The mode of corruption intensifies mainly due to lack of bribery deterrence and enforcement, poor transparency in the government's financial interests, and a low degree of media freedom/quality and civil society engagement, added the report on bribery.
Disseminating the report on competitiveness index, the local think-tank Centre for Policy Dialogue (CPD) commented that addressing corruption in public procurement/contract, licensing, registration and services such as electricity, gas and water are highly important to do well in the indicators.
Corruption in Bangladesh also reduces competitiveness both in local and global markets. According to the World Governance Indicators (WGI), Bangladesh ranked 114th out of 156 countries in 2016 in terms of voice and accountability, 101st for political stability, 138th for government effectiveness, 114th for regulatory quality, 101st for rule of law, and 117th for control of corruption.
Better ranking of the country in various indices could have contributed to the country's positive branding and building higher confidence among foreign investors in the investment climate. The government has the scope to rein in corruption.
The national anti-graft body Anti-Corruption Commission (ACC) is widely criticised as ineffective, given the level of corruption in society and offices. The opposition political parties also blamed the government for what they said using the ACC for political purposes, especially for harassment of the opposition leaders and workers.
In such a context, the commission detains some government officials on charges of bribery and other forms of corruption but in most cases the arrestees are either lower grade officers nor retired ones.
However, the national anti-graft watchdog has been playing a bit proactive role in the government's drive against illegal casino business, extortion and tender manipulation as it has launched investigation into 50-60 people including politicians, businessmen and members of parliament. The commission has filed 18 cases so far against individuals involved in illegal casino business while law enforcement agencies have arrested at least a dozen of the accused.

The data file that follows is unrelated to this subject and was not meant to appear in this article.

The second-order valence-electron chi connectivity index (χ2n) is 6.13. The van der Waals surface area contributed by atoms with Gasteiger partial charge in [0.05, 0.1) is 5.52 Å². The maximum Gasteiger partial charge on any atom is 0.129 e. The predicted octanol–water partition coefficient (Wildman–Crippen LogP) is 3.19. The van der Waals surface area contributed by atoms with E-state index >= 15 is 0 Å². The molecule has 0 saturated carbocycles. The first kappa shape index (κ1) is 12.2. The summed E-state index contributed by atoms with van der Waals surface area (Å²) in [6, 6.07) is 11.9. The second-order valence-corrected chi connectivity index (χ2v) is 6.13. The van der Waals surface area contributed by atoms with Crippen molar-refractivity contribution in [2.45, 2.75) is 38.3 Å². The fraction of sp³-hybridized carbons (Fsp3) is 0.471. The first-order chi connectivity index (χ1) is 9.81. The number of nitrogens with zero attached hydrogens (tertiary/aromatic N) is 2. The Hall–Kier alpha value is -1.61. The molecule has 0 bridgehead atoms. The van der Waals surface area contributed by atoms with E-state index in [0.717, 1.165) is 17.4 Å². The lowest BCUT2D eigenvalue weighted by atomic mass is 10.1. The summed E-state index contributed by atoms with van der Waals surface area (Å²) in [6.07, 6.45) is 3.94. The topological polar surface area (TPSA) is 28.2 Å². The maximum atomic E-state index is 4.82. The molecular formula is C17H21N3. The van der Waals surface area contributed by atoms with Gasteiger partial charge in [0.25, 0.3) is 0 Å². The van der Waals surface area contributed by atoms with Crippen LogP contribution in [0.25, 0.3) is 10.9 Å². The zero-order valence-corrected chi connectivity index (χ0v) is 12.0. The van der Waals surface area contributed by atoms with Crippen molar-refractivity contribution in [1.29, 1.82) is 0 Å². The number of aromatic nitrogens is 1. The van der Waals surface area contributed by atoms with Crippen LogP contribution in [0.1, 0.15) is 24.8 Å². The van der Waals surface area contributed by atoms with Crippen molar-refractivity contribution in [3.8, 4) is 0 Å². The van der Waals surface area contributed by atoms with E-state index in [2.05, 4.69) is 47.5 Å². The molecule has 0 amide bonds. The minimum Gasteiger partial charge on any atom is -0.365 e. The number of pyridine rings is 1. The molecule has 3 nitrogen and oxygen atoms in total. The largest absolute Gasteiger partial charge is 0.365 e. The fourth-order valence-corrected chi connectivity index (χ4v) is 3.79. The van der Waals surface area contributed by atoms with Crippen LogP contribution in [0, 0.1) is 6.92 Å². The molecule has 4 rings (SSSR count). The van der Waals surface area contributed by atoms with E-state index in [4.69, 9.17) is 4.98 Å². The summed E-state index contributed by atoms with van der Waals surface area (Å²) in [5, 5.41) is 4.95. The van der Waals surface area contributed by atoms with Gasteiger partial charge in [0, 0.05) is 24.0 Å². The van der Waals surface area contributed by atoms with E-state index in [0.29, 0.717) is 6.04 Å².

The commission's initiative to simplify complaint filing process by introducing the hotline 106 received huge response from the people as it has got over 3.2 million calls from victims of graft and irregularities between July, 2017 and October, 2019.
The ACC conducted nearly 200 anti-graft drives in 2019 based on complaints received through its hotline while it also arranged public hearings on a regular basis in different government organisations to ensure accountability of government officials.
Corruption eats up 2-3 per cent of Bangladesh's gross domestic product (GDP) while the economy is growing at more than 8.0 per cent rate.
However, Bangladesh needs to achieve and maintain over 9.0 per cent economic growth to become a developed nation in 22 years, by 2041.
When the country needs investment from foreign and domestic sources to achieve such goals, a huge amount of money is siphoned off from the country every year.
According to 'Illicit Financial Flows (IFFs) to and from Developing Countries: 2005-2014' report by Washington-based Global Financial Integrity (GFI), an astonishing amount of Tk 6.50 trillion was siphoned off from Bangladesh between 2005 and 2014.
Bringing governance and discipline in the financial sector, hassle-free government services such as electricity and gas supply, water supply, policy support, and visible control of corruption can increase confidence of businesses as well as general people.